Saturday, September 19, 2009

[jules' pics] 9/19/2009 12:03:00 AM

zuisenji stairs, originally uploaded by julesberry2001.

The weird thing is that this is not 2 photos stitched together. Sometimes temples invest their year-end extra-budget in a new staircase. Usually the old stairs are then cordoned off and revered, but not so at Zuisenji.

Posted By jules to jules' pics at 9/19/2009 12:03:00 AM

Friday, September 18, 2009

[jules' pics] 9/17/2009 09:00:00 PM

mug-cup, originally uploaded by julesberry2001.

Last day of school before the holidays! And I bought some photo-apps for my iphone to play with on the plane.

Meanwhile we try to capture the quintessence of the red higanbana, but fail because the amazing thing about them is the way the green stem shoots from bare ground and full bloom follows 2 days later. The leaves follow and feed the bulb over the winter. If you had a pet higanbana in your garden then a time lapse movie could be a lot of fun.

Posted By jules to jules' pics at 9/17/2009 09:00:00 PM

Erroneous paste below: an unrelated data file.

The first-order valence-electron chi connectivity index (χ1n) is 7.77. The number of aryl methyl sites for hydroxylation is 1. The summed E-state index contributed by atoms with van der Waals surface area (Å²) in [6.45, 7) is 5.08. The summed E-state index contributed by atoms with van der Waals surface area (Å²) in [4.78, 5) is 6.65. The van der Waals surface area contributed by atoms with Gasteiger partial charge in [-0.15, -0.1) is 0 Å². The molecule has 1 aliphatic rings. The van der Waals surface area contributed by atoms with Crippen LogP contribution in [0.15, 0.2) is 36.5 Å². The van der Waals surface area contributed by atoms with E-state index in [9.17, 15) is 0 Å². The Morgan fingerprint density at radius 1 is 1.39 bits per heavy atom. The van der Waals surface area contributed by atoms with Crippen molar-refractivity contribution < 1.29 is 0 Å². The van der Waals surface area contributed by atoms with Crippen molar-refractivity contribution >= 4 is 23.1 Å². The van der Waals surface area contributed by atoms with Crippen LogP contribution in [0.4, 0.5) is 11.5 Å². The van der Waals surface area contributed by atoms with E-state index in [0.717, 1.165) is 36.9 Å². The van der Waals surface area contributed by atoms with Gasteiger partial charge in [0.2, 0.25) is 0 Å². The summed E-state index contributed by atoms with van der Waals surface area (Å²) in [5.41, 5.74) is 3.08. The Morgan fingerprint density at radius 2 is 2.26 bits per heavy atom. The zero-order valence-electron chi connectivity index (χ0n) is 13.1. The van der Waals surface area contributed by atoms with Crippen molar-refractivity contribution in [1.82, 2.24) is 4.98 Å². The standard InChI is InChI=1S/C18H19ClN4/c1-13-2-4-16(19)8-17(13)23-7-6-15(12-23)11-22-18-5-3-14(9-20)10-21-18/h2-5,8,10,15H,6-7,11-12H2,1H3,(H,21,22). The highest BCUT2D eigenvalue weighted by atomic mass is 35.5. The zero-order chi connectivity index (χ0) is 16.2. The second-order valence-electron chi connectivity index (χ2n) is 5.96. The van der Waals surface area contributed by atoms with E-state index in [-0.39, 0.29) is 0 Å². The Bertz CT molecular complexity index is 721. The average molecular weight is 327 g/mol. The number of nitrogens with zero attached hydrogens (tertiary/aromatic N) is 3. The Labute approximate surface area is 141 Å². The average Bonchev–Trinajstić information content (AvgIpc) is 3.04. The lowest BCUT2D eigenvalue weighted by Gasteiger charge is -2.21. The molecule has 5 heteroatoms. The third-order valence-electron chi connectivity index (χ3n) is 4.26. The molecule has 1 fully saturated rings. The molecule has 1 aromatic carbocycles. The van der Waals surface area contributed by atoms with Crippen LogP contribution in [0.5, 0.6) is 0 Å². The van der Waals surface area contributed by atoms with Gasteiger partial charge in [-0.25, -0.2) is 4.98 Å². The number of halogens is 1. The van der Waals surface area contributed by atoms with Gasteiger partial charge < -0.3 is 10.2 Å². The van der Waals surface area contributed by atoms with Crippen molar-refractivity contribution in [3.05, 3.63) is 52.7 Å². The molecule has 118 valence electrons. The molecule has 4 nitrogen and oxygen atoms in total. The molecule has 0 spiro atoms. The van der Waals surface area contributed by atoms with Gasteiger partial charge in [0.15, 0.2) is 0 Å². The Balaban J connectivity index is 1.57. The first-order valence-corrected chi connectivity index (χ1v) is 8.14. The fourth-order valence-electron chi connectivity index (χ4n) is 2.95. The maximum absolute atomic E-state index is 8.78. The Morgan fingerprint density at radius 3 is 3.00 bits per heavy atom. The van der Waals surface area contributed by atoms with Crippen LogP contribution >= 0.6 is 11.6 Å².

Thursday, September 17, 2009

Friday is PARK(ing) Day

I'm all for a little bit of guerrilla gardening and reclaiming some small part of the area currently devoted to the demands of the automobile, so here's a quick plug for PARK(ing) Day UK - September 18th 2009.

Mind you, the suggested one day conversion of parking spaces seems a bit...weak. My own permanent PARK(ing) space can be seen here, in an old picture that dates back to before global warming really took hold (otherwise known as winter a few years back):

The viewpoint doesn't really show it off to best advantage - there are more plants off-screen to the right - but I can hardly do a better job now it's dark out. Anyway, being privately owned, I'm not sure if it counts, but it should. I do pay ¥25000 per month for it, but that is really a fiddle to get round JAMSTEC's silly rules over house rentals rather than a real parking space rental.

As an aside, I don't think there is actually that much need for guerrilla gardening in Japan. The climate being what it is, any unused space is reclaimed very rapidly (eg spot the greenness peeking though here). Also, people here are pretty keen on gardening and like to put pots out wherever there is a few inches of space - in fact that same residential road where the scrap metal dump is, is also lined with flowers, tomatoes, and chilli plants all through the summer. The problem is in really in preventing people from paving, repaving, and expanding over undeveloped areas at an ever-increasing rate.